Estimation of Serum Malondialdehyde and Assessment of DNA Damage using Comet Assay in Patients with Oral Submucous Fibrosis

Oral submucous fibrosis is a potentially malignant disease caused by chewing of areca nut and is associated with an increased risk for malignancy. It is a chronic disorder characterized by fibrosis of the submucosa of the upper digestive tract involving the oral cavity, oropharynx and upper third of the oesophagus. One of the important hallmarks for cancer progression is DNA damage resulting from various carcinogens. One of the most frequently used biomarkers providing an indication of the overall lipid peroxidation level is the plasma concentration of malondialdehyde (MDA).
The study was conducted in the Department of Oral Medicine and Radiology. Malondialdehyde levels were estimated using spectrophotometric methods in blood sample. DNA damage was assessed using COMET assay by electrophoresis. The damaged DNA fragments will move towards the positive electrode giving rise to a comet like appearance. The extent of DNA damage is estimated by calculating the parameters of the comet-tail.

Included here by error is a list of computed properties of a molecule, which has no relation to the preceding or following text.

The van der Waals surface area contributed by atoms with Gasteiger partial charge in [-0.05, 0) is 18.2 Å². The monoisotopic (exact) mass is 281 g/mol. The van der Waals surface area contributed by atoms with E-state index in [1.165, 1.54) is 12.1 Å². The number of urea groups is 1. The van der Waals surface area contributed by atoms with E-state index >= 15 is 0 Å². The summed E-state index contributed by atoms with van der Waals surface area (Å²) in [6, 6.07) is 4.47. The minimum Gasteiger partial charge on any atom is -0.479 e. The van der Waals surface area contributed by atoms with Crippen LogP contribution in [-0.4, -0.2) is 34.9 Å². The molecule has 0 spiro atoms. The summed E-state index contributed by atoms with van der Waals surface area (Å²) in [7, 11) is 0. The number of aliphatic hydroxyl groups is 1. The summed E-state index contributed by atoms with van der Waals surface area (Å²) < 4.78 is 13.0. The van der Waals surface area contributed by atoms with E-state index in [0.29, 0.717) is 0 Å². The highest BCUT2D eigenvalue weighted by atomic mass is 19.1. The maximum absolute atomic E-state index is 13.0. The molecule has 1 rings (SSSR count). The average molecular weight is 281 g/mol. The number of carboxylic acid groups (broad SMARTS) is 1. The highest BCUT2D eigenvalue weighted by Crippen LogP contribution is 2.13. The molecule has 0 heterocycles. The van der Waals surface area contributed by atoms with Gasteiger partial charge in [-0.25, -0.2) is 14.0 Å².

Comet assay results showed that there was a statistically significant increase in tail length, percentage of tail DNA and tail moment among SMF subjects (p < 0.05). Serum MDA levels were elevated in oral submucous fibrosis patients compared with healthy subjects. A significant positive correlation was observed between serum MDA levels and comet tail length in SMF group (r = 0.56; p < 0.05).
To conclude, patients with oral submucous fibrosis have increased DNA damage and elevated levels of serum malondialdehyde compared with healthy controls.